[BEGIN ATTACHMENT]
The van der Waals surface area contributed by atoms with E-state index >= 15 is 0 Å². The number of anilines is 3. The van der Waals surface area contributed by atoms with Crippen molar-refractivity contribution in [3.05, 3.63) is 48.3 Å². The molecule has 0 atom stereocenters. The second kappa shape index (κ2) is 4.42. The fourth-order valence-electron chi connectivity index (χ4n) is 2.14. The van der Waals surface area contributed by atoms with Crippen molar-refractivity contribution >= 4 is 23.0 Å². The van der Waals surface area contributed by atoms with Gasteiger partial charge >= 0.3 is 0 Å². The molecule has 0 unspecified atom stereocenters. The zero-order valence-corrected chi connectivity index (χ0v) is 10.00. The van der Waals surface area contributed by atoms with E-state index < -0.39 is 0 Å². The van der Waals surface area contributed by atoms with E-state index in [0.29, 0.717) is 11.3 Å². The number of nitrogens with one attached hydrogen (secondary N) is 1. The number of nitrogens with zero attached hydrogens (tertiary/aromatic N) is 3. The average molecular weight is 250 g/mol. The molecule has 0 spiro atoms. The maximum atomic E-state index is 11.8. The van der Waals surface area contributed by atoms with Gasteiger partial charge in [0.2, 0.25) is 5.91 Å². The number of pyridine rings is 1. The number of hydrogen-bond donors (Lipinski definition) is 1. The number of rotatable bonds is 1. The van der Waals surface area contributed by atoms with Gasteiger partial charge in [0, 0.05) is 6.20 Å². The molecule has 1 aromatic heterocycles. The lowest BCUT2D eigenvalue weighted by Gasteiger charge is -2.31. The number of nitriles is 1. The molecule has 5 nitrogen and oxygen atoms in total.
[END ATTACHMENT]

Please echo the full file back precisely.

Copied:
The van der Waals surface area contributed by atoms with E-state index >= 15 is 0 Å². The number of anilines is 3. The van der Waals surface area contributed by atoms with Crippen molar-refractivity contribution in [3.05, 3.63) is 48.3 Å². The molecule has 0 atom stereocenters. The second kappa shape index (κ2) is 4.42. The fourth-order valence-electron chi connectivity index (χ4n) is 2.14. The van der Waals surface area contributed by atoms with Crippen molar-refractivity contribution >= 4 is 23.0 Å². The van der Waals surface area contributed by atoms with Gasteiger partial charge >= 0.3 is 0 Å². The molecule has 0 unspecified atom stereocenters. The zero-order valence-corrected chi connectivity index (χ0v) is 10.00. The van der Waals surface area contributed by atoms with E-state index < -0.39 is 0 Å². The van der Waals surface area contributed by atoms with E-state index in [0.29, 0.717) is 11.3 Å². The number of nitrogens with one attached hydrogen (secondary N) is 1. The number of nitrogens with zero attached hydrogens (tertiary/aromatic N) is 3. The average molecular weight is 250 g/mol. The molecule has 0 spiro atoms. The maximum atomic E-state index is 11.8. The van der Waals surface area contributed by atoms with Gasteiger partial charge in [0.2, 0.25) is 5.91 Å². The number of pyridine rings is 1. The number of hydrogen-bond donors (Lipinski definition) is 1. The number of rotatable bonds is 1. The van der Waals surface area contributed by atoms with Gasteiger partial charge in [0, 0.05) is 6.20 Å². The molecule has 1 aromatic heterocycles. The lowest BCUT2D eigenvalue weighted by Gasteiger charge is -2.31. The number of nitriles is 1. The molecule has 5 nitrogen and oxygen atoms in total.